An obvious improvement on the above is to allow the caller to specify how many decimals they want, instead of having the function decide that we want it with two decimals (see figure below).

double hypotenuse (double side1, double side2, int decimals)
{
return square_root (side1*side1 + side2*side2, decimals);
}

Any surprises? Can we use the received decimals parameter to be passed as parameter to the square_root? Why not — if we can use side1 and side2 as part of an expression to be passed as the first parameter, why wouldn't we be allowed to do the trick with decimals?

But is it Always Numbers?

All of the examples so far have been sort of mathematical functions. However, we can create functions that deal with text, for example, both as parameters and as return value. We could for example set up a function that assembles a full name in a single string, given first name and last name. To make it more fun, let's say that the function will produce a full name with format "MORENO, Carlos". We could set up one function that computes the uppercase equivalent of a string (seems useful anyway), and then set up our fullname function that makes use of the uppercase one, as shown below.

#include <cctype>    // Required for tolower
using namespace std;

string upper (string s)
{
string result = s;
for (int i = 0; i < result.length(); i++)
{
result[i] = toupper(result[i]);
}
return result;
}

string fullname (string firstname, string lastname)
{
return upper(lastname) + ", " + firstname;
}

We could now improve it by allowing the caller to specify the format that they want (for example, "First Last" or "LAST, First"), as shown below.

string fullname (string firstname, string lastname, string format)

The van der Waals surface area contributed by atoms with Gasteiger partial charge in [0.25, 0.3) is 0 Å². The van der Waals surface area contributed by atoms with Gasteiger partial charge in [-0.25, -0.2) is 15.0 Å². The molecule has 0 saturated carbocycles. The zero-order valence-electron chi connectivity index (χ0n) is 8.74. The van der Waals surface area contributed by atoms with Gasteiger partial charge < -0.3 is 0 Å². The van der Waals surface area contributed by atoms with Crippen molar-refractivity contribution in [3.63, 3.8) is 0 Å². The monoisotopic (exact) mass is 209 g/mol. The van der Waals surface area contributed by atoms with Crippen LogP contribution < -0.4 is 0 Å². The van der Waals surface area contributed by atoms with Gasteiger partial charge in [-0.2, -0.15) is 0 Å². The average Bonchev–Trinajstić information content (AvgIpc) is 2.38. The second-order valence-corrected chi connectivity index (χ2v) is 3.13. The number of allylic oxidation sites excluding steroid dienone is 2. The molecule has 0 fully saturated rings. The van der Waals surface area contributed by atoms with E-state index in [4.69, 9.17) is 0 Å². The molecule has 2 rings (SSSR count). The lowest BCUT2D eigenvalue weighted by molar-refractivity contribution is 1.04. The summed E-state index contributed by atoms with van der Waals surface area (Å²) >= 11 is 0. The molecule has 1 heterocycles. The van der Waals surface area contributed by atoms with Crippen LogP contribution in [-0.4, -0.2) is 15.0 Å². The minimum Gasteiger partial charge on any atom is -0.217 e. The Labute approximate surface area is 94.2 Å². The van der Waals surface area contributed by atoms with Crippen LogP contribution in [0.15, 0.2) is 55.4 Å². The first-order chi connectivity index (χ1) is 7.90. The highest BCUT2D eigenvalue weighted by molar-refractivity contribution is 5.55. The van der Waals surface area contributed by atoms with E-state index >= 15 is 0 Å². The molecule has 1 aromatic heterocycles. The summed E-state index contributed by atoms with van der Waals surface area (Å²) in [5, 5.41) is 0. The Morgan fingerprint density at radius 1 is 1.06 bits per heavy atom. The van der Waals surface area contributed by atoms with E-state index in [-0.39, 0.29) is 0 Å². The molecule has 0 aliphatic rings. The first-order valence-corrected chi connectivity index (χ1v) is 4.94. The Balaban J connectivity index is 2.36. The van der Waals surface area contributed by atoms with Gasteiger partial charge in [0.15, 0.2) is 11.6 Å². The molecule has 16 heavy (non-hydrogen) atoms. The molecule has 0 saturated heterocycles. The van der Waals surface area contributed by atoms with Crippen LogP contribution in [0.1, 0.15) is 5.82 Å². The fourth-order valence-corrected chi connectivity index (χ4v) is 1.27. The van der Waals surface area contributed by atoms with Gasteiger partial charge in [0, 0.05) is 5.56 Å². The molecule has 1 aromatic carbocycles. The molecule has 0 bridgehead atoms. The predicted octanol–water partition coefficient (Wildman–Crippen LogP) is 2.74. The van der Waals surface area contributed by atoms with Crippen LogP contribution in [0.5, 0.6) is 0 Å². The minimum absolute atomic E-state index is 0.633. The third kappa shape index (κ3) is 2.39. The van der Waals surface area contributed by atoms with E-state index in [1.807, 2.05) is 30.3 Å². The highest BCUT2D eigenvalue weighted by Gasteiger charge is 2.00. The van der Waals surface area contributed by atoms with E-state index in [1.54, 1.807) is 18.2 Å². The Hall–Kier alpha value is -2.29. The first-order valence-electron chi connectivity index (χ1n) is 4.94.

{
if (format == "LAST, First")
{
return upper(lastname) + ", " + firstname;
}
else if (format == "First Last")
{
return firstname + " " + lastname;
}
}

Brainteaser: There is a severe bug in the function fullname from the above figure. Can you spot it — and of course fix it? (and no, it's not the missing upper function; it is assumed that the function is defined somewhere; it's just that the second fragment of code only shows the fullname function)

In addition to the severe bug that I trust you have found and fixed by now, the above string functions (both!) illustrate a very bad practice in the way the parameters are passed. We will discuss this detail in the next section.

More on Parameters

The Problem

Say that we want to create a function to sort the elements in a vector (say, a vector<int>). Seems like an honorable goal, right? Let's try it out — I'll use the following algorithm: find the lowest element in the vector, and swap it with the first element in the vector (which means that we'll really have to find the position of the lowest value); then, find the second lowest (or, in other words, the lowest element starting at the second position) and swap it with the second element, and so on, until reaching the last element. At that point, the elements in the vector are in order from lowest to highest.

I will split this task into several functions, but will only provide the definition for the function sort_values:

void swap (int a, int b);
int pos_lowest (vector<int> values, int start_pos);

void sort_values (vector<int> values)
{
for (int pos = 0; pos < values.size(); pos++)
{
swap (values[pos], values[pos_lowest(values, pos)]);
}
}

Nice, isn't it? Too bad that it does not work (at all!). Try it out if you don't believe me (which means that you would have to write the other two functions as well). Set up a vector with whatever values (not in order), then call the function passing the given vector, and after returning from the function, print the values in the vector — you'll notice that nothing changed, and that the values are not sorted.